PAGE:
6. Resources. Do you still get the budget, equipment, and manpower to accomplish the job? Do you have the authority and backing of senior management?
7. Relationships. Do you still like your bosses? Trust them? Are you still learning from them? Do you still feel a chemistry and camaraderie with your employees or peers? Overall, do you feel respected and appreciated?
8. Behavioral. What is really triggering your discontent? Are you going through a phase, such as a mid-life crisis, that is clouding your judgment and exacerbating your doubts? Could your feelings stem from something deeper and more serious, such as depression?
9. The big picture. When you reflect on your career in retirement, what would give you pride? What would be your pinnacle—and have you achieved it yet? What would you want people to remember about you in your obituary?
When it comes to career change, never make a rash decision. Create a "stay versus go" list to get everything—your fears, risks, and rewards—out on the table. You can even assign a point system to remove emotion from the equation.
Sometimes, changing your environment can serve as a catalyst for a more profound transformation; it gives you the opportunity to shed the weight. We live in uncertain times. Do your current perks—money, personal reputation, relationships, hierarchical stature, job security, community roots, and lifestyle—outweigh the potential rewards of change? Can you cope with the potential drawbacks: rejection, lower pay, re-location, and unfamiliarity?
If you decide to take that leap and start a job hunt, what do you do? While the technologies have changed, the fundamentals remain the same:
• Update your resume. Focus particularly on quantifiable successes using numbers and statistics.
• Research companies. Whether you scour the Internet or tap your network, identify whether an organization's culture and values (real and professed) fit with you.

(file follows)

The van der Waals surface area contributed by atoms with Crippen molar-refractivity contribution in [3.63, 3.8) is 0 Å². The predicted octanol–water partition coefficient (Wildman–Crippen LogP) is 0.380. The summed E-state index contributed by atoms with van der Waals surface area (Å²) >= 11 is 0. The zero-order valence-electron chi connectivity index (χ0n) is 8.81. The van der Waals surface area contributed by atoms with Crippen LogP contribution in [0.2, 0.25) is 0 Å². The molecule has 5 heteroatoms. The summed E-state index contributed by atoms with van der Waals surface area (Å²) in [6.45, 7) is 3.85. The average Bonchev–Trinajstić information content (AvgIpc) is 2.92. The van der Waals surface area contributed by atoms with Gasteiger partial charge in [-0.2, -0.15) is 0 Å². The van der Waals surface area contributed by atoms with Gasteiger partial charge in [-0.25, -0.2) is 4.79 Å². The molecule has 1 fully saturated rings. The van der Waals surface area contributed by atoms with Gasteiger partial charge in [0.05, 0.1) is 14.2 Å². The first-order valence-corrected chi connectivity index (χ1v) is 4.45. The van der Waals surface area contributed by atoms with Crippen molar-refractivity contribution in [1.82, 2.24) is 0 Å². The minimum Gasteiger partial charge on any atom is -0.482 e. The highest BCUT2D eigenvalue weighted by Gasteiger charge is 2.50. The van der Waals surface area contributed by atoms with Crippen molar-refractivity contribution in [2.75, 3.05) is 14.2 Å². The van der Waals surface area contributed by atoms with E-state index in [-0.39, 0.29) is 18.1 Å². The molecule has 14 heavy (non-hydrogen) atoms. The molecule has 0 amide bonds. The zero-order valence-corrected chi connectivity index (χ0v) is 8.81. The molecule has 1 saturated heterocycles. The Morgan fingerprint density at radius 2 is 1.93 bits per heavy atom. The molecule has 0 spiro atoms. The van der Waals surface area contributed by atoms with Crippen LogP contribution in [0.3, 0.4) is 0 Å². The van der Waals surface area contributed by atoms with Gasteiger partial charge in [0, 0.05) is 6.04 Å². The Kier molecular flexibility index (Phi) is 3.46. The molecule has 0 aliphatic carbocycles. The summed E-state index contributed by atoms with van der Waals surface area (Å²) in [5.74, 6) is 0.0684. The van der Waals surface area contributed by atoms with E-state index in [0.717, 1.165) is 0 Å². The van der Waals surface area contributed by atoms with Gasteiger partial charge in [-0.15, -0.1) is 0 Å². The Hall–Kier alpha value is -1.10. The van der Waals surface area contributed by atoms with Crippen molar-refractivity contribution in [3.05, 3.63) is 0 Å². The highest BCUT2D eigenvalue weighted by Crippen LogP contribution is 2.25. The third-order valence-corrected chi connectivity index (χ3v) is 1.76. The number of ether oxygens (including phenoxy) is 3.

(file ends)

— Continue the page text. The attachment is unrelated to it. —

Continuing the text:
• Network. Expand your circle, whether you attend events, join organizations, or employ new media like LinkedIn and Twitter.
• Evaluate your skills. Take an inventory: Do your experiences and skill sets translate into your ideal job? Along the same lines, conduct some research—such as evaluating job ads and speaking to HR professionals and association leaders—to learn which skills in demand now.
• Build a portfolio. Whether in the form of reference letters or tangible work products, be ready to show prospective employers what you bring to the table beyond a polished resume and cover letter.
• Apply for a position. Get your feet wet and make your mistakes early. Consider it practice.
• Prepare your 30-second pitch. Just like in sales, you need to convey who you are, what you want, and how you can help. Beyond that, you need to articulate what makes you different from (and even better than) everyone else.
• Do extra. The best companies are always seeking out new ideas and energy. Seek out extra work and growth assignments to start positioning yourself now for your next job.
• Find a fallback. Take a class or a second job. Look for opportunities to do consulting, outside projects, or temp work, or even launch a company on the side.
• Don't forget your current job. Stay current with assignments, don't badmouth anyone, and keep your unhappiness to yourself. You have your most valuable asset—your reputation—to keep intact.
SMM columnist Jeff Schmitt works in publishing in Dubuque, Iowa. He can be contacted at firstname.lastname@example.org, and you can follow him on Twitter at jefflschmitt.